This book has more in common with pantomime than anything Herbert Snr. wrote – it’s the Jar Jar Binks of Dune – Brian Herbert and Kevin Anderson have destroyed Dune more profoundly than any Honored Matre armed with a stack of obliterators!
Some things are best left unsaid, and this book certainly could have done with being unwritten….
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on 20 January 2011
When I first heard that BH/KJA were writing Dune 7 based off some notes they claim to have found, I was all excited. Like any Dune fan after reading 'Chapterhouse Dune', I was left wanting more. I patiently read the Butlerian Jihad and Royal House trilogies, feeling disappointed in both and impatient for them to write Dune 7 already.

Alas, this book was better off not written at all. I slogged through it, patiently reading about the struggle between the Bene Gesserit and the Honored Matres, the drama between the gholas on the Ithaca, Duncan Idaho struggling with his addiction, Sheeana trying to figure out her destiny, some drama from the Face Dancers, and a whole bunch of other junk. And then I came to the end of this book. What? After all that drama and meaningless action I have to wait for another book? I was hoping that Dune 7 would be better than the two trilogies penned by Brian and Kevin, but alas. This book holds NOTHING of the essence of Frank Herbert's Dune.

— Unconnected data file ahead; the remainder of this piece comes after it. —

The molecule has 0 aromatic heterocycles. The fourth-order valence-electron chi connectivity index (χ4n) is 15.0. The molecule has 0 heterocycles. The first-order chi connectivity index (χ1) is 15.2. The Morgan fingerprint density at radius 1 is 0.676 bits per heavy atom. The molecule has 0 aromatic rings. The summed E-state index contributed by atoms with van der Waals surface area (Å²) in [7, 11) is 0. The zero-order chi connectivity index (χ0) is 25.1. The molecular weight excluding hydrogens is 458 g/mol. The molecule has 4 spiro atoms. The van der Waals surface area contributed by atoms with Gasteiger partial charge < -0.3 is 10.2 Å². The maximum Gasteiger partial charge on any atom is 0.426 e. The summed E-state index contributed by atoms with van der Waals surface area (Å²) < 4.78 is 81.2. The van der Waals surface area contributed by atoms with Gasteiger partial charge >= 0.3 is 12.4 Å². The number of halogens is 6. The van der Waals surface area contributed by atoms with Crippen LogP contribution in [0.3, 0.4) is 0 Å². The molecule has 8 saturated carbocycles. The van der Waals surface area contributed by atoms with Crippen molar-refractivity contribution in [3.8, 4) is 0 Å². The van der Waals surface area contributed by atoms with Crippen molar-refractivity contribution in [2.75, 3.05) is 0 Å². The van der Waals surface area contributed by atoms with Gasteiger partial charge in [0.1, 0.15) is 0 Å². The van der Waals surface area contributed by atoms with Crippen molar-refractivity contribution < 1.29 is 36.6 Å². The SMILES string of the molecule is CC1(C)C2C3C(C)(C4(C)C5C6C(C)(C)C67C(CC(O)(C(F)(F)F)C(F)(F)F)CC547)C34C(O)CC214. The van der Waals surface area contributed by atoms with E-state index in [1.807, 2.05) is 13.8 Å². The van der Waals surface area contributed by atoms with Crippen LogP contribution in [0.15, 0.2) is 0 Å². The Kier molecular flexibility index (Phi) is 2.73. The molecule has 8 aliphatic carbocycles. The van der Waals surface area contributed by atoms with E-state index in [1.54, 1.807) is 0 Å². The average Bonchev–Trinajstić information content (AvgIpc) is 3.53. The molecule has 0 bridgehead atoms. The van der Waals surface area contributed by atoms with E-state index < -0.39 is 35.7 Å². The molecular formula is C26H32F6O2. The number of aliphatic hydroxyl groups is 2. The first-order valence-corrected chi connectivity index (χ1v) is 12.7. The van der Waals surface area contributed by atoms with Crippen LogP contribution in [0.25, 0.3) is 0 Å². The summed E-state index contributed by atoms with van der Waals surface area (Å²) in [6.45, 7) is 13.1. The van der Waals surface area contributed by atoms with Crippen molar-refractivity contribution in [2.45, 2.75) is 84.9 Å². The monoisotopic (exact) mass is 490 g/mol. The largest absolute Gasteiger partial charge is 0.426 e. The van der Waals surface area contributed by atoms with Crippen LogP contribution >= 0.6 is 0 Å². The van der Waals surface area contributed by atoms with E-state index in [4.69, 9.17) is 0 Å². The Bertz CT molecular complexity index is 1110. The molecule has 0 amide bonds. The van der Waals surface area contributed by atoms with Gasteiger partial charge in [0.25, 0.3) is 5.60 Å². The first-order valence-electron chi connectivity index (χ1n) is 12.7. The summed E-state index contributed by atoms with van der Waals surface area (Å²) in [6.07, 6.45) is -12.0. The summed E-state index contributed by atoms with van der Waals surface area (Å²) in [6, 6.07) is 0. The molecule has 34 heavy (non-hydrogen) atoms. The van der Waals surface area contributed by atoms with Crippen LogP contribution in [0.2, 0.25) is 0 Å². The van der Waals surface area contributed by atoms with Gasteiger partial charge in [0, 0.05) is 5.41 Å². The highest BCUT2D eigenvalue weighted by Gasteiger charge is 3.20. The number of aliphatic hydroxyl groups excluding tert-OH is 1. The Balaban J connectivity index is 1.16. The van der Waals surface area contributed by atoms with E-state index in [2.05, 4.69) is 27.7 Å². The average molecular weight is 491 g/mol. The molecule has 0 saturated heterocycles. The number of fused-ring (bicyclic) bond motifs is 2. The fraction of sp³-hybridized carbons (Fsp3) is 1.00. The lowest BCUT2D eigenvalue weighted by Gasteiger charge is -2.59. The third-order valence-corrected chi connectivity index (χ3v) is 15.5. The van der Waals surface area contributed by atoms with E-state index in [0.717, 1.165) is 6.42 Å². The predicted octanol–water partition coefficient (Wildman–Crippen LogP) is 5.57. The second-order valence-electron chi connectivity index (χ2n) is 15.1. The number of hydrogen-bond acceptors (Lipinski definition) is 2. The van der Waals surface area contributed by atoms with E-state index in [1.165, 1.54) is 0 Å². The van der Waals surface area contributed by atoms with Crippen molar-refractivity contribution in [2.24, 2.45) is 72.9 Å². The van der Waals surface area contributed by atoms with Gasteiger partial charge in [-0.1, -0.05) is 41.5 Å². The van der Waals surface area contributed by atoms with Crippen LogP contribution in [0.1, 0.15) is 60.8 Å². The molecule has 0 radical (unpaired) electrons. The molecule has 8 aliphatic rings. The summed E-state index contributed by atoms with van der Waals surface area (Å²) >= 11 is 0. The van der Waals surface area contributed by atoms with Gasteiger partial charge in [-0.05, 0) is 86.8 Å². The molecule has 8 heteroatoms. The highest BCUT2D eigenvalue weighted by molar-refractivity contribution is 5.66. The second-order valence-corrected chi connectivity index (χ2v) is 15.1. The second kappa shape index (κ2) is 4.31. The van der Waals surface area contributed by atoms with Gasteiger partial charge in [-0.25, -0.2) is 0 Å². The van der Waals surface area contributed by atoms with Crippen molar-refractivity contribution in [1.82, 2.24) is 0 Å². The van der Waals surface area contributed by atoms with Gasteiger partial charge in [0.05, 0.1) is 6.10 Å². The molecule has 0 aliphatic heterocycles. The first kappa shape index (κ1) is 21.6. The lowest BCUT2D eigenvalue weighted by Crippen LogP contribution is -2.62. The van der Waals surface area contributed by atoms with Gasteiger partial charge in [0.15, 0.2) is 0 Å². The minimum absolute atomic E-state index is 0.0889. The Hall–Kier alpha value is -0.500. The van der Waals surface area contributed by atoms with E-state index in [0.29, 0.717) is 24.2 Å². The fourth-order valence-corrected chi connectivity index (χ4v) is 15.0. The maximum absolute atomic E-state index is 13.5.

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on 2 May 2007
In general, I am very suspicious of sequels of famous books written by sons, daughters or other authors. In most cases they tend to capitalise on the fame of the originals, with their sole aim to gain sales and money. For this reason, as well as for the mostly negative reviews of other readers, I have avoided all prequels to the original Dune series written by Brian Herbert & Kevin Anderson. However, when I read that Hunters of Dune was a sequel to the original Dune series based on notes of Frank Herbert himself, I decided to take the risk and buy it.